appropriate to their need ie:straight grain, hard enough spars/edges, 'C' grain ribs, etc. In addition joints must be accurate, correctly glued, with suitable dihedral braces and gussets. Vintage rules may allow "local strengthening" making it possible to add discrete gussets to rib/trailing edge joints so all the above is common practice but what follows may not be.
My technique requires the use of high quality Jap tissue with grain running lengthwise (see $) on all flying surfaces (ie, 90 deg to the ribs), pre-doping (60% viscosity) top/bottom of all ribs and outline components and cellulose thinner as the adhesive catalyst. Cut all tissue in advance about 1/2" larger than individual panels. Cover the bottom of every panel first. Proceed by laying the tissue, shiny side down (see #), over the surface lightly pinning each corner to prevent movement. Use a fine brush and cellulose thinner to touch a TE corner and spot-fix the tissue. Wait a few seconds, ease the tissue lengthwise to do the same at the other TE corner. Now spot-fix at each TE/rib junction. Re-adjust the LE pins to remove wrinkles repeat the above for the LE. Do not flood the tissue.
Starting at a centre rib, gently push down on the tissue and run a fine bead of thinner along the rib (undercambered or not) rubbing with a finger until the tissue is grabbed. Work outwards one rib at a time until all ribs, tip and root are fixed. Do not flood or adhesion will fail. Now run a bead of thinner along the LE and TE rubbing with a finger to encourage adhesion. Do not fold tissue around edges, use fine wet n' dry abrasive paper to trim waste and redope the feathered edges.
From the top, run a fine bead of thin (30%) dope along both sides of each rib/tissue junction to enhance adhesion. Check all outline edges remain doped (60%) and recheck the same with the top of each rib. Use exactly the same technique to cover the upper surfaces except DO NOT run thinners across the top of the ribs. For a wrinkle free wingtip lightly damp covering with a damp facial tissue and ease it around the curve securing with thinners as before. Trim and seal as before.
Lightly water shrink (steam is good) and pin down on small raised scraps of 1/16" balsa sheet to allow air circulation. Any pre-built-in warps should be replicated now. When dry and whilst still pinned down, brush thinner over the top edge of each rib to enliven the dope and fix the tissue. Allow to dry for a minute and repeat for all panels of the flying surface. Unpin and dope with 40% shrinking dope (be quick) and just as it dries pin it down on the same balsa scraps and allow to dry for 1 hr.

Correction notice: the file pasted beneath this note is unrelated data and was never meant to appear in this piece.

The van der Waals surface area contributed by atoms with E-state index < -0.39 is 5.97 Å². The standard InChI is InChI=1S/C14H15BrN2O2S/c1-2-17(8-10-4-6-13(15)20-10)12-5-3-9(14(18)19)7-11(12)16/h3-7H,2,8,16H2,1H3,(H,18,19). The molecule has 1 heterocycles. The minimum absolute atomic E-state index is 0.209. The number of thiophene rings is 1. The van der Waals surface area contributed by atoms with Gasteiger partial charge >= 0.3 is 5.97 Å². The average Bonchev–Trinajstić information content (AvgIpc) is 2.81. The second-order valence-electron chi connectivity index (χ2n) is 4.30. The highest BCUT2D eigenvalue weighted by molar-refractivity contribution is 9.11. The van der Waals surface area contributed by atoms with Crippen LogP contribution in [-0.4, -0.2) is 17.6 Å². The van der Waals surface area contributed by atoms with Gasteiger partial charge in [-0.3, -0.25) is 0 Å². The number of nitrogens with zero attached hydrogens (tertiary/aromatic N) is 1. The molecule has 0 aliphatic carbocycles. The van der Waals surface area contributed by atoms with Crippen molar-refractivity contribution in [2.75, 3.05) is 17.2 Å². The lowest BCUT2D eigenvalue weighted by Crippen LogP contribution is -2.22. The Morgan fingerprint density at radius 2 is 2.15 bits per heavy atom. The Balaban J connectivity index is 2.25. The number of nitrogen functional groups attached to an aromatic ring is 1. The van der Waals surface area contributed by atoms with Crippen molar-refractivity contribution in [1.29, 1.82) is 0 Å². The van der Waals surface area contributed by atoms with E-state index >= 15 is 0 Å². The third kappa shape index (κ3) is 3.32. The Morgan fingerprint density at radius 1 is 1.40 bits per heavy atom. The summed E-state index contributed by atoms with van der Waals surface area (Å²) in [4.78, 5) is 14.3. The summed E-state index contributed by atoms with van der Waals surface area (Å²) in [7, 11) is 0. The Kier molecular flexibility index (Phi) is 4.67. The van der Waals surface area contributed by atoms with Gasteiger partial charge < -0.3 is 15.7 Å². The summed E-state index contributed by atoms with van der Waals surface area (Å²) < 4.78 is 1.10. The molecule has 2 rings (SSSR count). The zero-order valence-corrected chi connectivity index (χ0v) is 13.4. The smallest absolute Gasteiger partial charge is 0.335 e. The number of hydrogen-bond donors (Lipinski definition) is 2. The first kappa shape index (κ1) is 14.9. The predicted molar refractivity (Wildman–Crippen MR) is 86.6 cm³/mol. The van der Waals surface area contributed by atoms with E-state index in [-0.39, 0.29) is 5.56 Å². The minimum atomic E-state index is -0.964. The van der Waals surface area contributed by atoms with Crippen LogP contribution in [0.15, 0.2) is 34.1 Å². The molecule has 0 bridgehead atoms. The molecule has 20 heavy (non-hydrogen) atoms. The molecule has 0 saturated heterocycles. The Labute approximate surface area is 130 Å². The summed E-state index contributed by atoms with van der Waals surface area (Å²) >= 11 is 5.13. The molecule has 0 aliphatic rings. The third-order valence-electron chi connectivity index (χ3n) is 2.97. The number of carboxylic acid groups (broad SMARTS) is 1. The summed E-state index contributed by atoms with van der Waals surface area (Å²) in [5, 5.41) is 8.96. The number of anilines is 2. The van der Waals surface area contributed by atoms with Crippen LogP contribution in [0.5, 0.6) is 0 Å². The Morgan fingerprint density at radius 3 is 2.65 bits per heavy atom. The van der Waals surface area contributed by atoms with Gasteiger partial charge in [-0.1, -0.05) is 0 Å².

Now do the same again with 30-40% dope or better still 30% banana oil which is waterproof and non shrinking. Pin down for several hours or longer if possible. A problem here with di(poly)-hedral surfaces, it may not be so convenient to have one surface pinned down for too long so move on a little sooner if needed. Each rib bay is now a unique doped section (or "torque box") that cannot warp in isolation and for that reason the whole flying surface is highly warp-resistant.
Now make a keeper (including any built-in warp characteristics) from 3/16" or 1/4" balsa sheet and strap the flying surface to it for the whole of its life - except for flying or course. When flying is over replace it on the keeper and ensure the model is stored in a stable atmospheric environment.
Note $ - "Grain running lengthwise" ensures a stronger structure with less dihedral warping tendency. Because tissue tears easily along the grain it virtually eliminates chordwise splits caused by twigs or stubble and by the kinetic energy of the wing mass during hard DT arrivals.
Note # - "Shiny side down" ensures that dope amalgamates readily with tissue fibres on the dull side whereas dope on the shiny side has less penetration thus tending to remain more on the tissue surface. Consequently, shiny side down produces a stronger covering.
"Too much trouble?" Think about it. Warped surfaces make an airplane impossible to fly so time spent as suggested will save countless hours repairing crashed models later. More Tip n' Tricks?
Vintage Model Airplane Tips 'n Tricks - #1 - Warp Free Flying Surfaces
With Vintage Model Airplanes there is very little latitude within competition rules to add anti-warp elements to a basic structure. Thus it may be difficult to prevent unwanted warps appearing in flying surfaces at the building and covering stage. Indeed I would venture that if one can build and cover a vintage wing or tailplane that is inherently warp free then it will also be much easier to prevent warps at later stages. From my early experiences building rubber powered models for competition use I realised I needed them to fly "out of the box" on full chat with total confidence often without benefit of trimming flights on the day and that flying surfaces had to be guaranteed warp-free. What follows is how I solved this problem using sound techniques and practical prevention.
It is axiomatic that flying surface components are made from materials having conventional grain and weight characteristics